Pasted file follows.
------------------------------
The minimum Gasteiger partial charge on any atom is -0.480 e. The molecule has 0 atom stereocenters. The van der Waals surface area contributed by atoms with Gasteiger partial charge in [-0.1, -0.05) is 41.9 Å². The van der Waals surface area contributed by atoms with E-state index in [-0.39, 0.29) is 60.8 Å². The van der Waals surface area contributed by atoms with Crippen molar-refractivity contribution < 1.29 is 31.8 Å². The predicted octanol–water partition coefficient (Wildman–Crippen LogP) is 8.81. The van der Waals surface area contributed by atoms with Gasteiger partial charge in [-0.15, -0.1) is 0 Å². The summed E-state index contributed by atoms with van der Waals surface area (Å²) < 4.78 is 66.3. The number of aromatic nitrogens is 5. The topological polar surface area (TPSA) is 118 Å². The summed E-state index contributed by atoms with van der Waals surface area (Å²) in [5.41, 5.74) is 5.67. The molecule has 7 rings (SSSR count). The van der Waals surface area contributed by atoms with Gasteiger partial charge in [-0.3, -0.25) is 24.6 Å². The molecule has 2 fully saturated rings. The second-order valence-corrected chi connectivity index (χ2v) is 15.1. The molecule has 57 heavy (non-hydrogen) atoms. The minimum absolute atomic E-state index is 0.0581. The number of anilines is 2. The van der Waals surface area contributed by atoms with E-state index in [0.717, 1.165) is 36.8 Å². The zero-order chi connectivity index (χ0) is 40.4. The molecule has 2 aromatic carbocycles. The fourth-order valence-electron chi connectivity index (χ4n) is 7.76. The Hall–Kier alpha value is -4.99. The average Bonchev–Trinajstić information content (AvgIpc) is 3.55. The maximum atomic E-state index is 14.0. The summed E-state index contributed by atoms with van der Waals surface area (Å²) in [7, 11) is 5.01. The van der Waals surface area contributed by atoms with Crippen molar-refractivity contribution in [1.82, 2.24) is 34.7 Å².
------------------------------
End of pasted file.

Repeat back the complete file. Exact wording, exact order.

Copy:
The minimum Gasteiger partial charge on any atom is -0.480 e. The molecule has 0 atom stereocenters. The van der Waals surface area contributed by atoms with Gasteiger partial charge in [-0.1, -0.05) is 41.9 Å². The van der Waals surface area contributed by atoms with E-state index in [-0.39, 0.29) is 60.8 Å². The van der Waals surface area contributed by atoms with Crippen molar-refractivity contribution < 1.29 is 31.8 Å². The predicted octanol–water partition coefficient (Wildman–Crippen LogP) is 8.81. The van der Waals surface area contributed by atoms with Gasteiger partial charge in [-0.15, -0.1) is 0 Å². The summed E-state index contributed by atoms with van der Waals surface area (Å²) < 4.78 is 66.3. The number of aromatic nitrogens is 5. The topological polar surface area (TPSA) is 118 Å². The summed E-state index contributed by atoms with van der Waals surface area (Å²) in [5.41, 5.74) is 5.67. The molecule has 7 rings (SSSR count). The van der Waals surface area contributed by atoms with Gasteiger partial charge in [-0.3, -0.25) is 24.6 Å². The molecule has 2 fully saturated rings. The second-order valence-corrected chi connectivity index (χ2v) is 15.1. The molecule has 57 heavy (non-hydrogen) atoms. The minimum absolute atomic E-state index is 0.0581. The number of anilines is 2. The van der Waals surface area contributed by atoms with E-state index in [0.717, 1.165) is 36.8 Å². The zero-order chi connectivity index (χ0) is 40.4. The molecule has 2 aromatic carbocycles. The fourth-order valence-electron chi connectivity index (χ4n) is 7.76. The Hall–Kier alpha value is -4.99. The average Bonchev–Trinajstić information content (AvgIpc) is 3.55. The maximum atomic E-state index is 14.0. The summed E-state index contributed by atoms with van der Waals surface area (Å²) in [7, 11) is 5.01. The van der Waals surface area contributed by atoms with Crippen molar-refractivity contribution in [1.82, 2.24) is 34.7 Å².